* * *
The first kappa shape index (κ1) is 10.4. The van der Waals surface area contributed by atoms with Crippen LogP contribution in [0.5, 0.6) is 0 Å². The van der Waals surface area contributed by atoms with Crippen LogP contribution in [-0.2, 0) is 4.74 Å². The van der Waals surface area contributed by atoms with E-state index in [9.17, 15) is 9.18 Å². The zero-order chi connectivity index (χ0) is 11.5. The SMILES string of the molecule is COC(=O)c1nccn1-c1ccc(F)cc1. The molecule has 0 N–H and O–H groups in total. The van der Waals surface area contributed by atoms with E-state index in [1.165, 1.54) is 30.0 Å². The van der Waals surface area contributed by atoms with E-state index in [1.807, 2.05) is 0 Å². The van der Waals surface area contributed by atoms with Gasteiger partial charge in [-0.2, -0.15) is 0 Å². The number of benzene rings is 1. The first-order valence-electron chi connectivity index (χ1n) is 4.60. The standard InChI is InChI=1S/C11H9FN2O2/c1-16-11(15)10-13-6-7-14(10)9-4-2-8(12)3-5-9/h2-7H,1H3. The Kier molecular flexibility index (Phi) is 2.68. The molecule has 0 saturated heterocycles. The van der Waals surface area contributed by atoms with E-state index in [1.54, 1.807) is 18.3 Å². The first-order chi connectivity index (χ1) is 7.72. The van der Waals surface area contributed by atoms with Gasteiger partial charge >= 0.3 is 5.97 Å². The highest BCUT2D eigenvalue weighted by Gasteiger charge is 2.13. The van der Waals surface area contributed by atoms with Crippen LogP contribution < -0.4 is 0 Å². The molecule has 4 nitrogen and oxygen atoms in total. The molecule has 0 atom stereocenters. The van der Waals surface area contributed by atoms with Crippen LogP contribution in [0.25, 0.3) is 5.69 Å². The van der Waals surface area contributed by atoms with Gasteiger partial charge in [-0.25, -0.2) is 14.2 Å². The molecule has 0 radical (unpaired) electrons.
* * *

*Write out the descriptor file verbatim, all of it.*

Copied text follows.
The first kappa shape index (κ1) is 10.4. The van der Waals surface area contributed by atoms with Crippen LogP contribution in [0.5, 0.6) is 0 Å². The van der Waals surface area contributed by atoms with Crippen LogP contribution in [-0.2, 0) is 4.74 Å². The van der Waals surface area contributed by atoms with E-state index in [9.17, 15) is 9.18 Å². The zero-order chi connectivity index (χ0) is 11.5. The SMILES string of the molecule is COC(=O)c1nccn1-c1ccc(F)cc1. The molecule has 0 N–H and O–H groups in total. The van der Waals surface area contributed by atoms with E-state index in [1.165, 1.54) is 30.0 Å². The van der Waals surface area contributed by atoms with E-state index in [1.807, 2.05) is 0 Å². The van der Waals surface area contributed by atoms with Gasteiger partial charge in [-0.2, -0.15) is 0 Å². The number of benzene rings is 1. The first-order valence-electron chi connectivity index (χ1n) is 4.60. The standard InChI is InChI=1S/C11H9FN2O2/c1-16-11(15)10-13-6-7-14(10)9-4-2-8(12)3-5-9/h2-7H,1H3. The Kier molecular flexibility index (Phi) is 2.68. The molecule has 0 saturated heterocycles. The van der Waals surface area contributed by atoms with E-state index in [1.54, 1.807) is 18.3 Å². The first-order chi connectivity index (χ1) is 7.72. The van der Waals surface area contributed by atoms with Gasteiger partial charge >= 0.3 is 5.97 Å². The highest BCUT2D eigenvalue weighted by Gasteiger charge is 2.13. The van der Waals surface area contributed by atoms with Crippen LogP contribution < -0.4 is 0 Å². The molecule has 4 nitrogen and oxygen atoms in total. The molecule has 0 atom stereocenters. The van der Waals surface area contributed by atoms with Crippen LogP contribution in [0.25, 0.3) is 5.69 Å². The van der Waals surface area contributed by atoms with Gasteiger partial charge in [-0.25, -0.2) is 14.2 Å². The molecule has 0 radical (unpaired) electrons.